Man sues State over arrests linked to traditional fishing in coast


Fishermen going on with their business near Nyali Bridge in Mombasa in this photo taken on 19th October 2021. PHOTO | KEVIN ODIT | NMG

A fisherman has sued the government challenging the arrest of his colleagues engaged in traditional or artisanal fishing along the country’s coastline.

Mahamoud Abdalla Ali wants an injunction issued against Kenya Fisheries Service and officers including the Police and Kenya Coast Guards from arresting fishermen engaged in traditional fishing activities or seizing their fishing gear.

In his petition at the High Court in Mombasa, Mr Ali says that artisanal fishing for subsistence is and has traditionally been an integral part of the way of life for inhabitants of coastal counties.

Mr Ali has also sued Kenya Fisheries Advisory Council, Cabinet Secretary Ministry of Agriculture, Livestock, Fisheries and Cooperatives and the Attorney General.

He says that the Kenya Fisheries Service together with the coast guard and the police have been carrying out massive arrests of locals involved in fishing activities within Lamu county and seizure of their equipment for allegedly violating the Fisheries Management and Development Act.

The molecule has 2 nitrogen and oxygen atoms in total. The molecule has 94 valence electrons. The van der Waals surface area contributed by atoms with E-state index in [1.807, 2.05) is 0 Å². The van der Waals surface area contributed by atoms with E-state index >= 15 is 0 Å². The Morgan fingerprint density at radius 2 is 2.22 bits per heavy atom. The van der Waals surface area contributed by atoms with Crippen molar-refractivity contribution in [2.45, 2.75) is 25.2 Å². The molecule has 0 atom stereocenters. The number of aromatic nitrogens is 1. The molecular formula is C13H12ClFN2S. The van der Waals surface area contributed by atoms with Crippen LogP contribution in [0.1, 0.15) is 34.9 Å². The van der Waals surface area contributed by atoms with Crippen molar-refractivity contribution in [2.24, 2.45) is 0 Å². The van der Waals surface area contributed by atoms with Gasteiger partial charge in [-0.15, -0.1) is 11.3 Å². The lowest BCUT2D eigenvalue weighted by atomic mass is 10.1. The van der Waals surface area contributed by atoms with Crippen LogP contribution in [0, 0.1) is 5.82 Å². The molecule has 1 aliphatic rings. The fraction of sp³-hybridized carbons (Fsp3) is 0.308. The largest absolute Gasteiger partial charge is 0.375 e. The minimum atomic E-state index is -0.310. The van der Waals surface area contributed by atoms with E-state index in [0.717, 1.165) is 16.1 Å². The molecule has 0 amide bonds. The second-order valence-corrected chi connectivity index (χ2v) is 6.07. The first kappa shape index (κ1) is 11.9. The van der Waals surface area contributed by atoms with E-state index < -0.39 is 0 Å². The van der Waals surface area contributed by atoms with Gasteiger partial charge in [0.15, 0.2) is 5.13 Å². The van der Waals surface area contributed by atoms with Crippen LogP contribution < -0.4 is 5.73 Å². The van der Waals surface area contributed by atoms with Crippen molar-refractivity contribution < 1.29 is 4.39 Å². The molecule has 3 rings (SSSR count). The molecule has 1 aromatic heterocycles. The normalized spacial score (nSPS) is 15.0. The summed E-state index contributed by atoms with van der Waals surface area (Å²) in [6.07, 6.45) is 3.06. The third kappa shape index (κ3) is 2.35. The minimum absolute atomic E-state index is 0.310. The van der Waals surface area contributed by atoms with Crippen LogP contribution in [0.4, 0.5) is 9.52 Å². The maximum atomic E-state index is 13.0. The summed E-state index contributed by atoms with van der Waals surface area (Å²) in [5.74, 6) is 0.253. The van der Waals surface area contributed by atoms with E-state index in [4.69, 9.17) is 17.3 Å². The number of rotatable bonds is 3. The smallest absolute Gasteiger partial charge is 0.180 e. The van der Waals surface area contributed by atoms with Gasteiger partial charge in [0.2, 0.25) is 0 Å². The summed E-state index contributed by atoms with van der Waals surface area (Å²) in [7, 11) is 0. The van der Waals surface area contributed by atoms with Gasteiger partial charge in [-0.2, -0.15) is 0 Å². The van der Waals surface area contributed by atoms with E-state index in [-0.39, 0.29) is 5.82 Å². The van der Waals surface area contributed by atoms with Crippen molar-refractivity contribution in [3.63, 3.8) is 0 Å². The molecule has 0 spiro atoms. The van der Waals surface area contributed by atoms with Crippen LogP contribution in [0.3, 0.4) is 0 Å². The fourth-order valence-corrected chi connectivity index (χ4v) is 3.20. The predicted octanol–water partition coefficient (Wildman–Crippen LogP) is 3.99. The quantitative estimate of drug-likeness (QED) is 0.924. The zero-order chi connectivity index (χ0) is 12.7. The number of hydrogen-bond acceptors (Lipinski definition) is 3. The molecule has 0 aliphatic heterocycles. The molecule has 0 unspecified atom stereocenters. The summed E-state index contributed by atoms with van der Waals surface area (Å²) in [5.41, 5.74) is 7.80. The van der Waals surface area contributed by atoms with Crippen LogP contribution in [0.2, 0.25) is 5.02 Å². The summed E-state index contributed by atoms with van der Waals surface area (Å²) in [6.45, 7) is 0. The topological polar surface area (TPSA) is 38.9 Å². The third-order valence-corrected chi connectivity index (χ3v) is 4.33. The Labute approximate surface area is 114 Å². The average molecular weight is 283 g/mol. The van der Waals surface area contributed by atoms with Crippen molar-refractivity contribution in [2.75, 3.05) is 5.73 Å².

According to the suit papers, “the method of the implementation of the Act” is destroying the meager livelihoods of traditional fishing communities in the coastal counties thus harming the economy and living standards of the communities.

“The Act was enacted into law without direct active or passive public participation, civic education and capacity building of the coast fishing community and the provisions of the Act are onerous and deleterious to their liberty, property, livelihood and living standards,” says Mr Ali.

The petitioner says that the use of monofilament nets and beach seine nets for fishing is a traditional and long-standing artisanal fishing practice by Lamu inhabitants.

Mr Ali says that the High Court in Nairobi through a petition filed in 2012 ruled that fishing is the mainstay of communities at the coast, and that it was traditional for the community to engage in fishing and that the locals were to be provided with modern fishing gear by the fisheries department.

“The National Government through the State Department for Fisheries, the Kenya Fisheries Service and the County Governments have not provided fishermen engaged in artisanal fishing with modern fishing gear,” part of the suit documents state.

Justice John Mativo has directed that the case be mentioned on January 25 for directions on the hearing of the petition.

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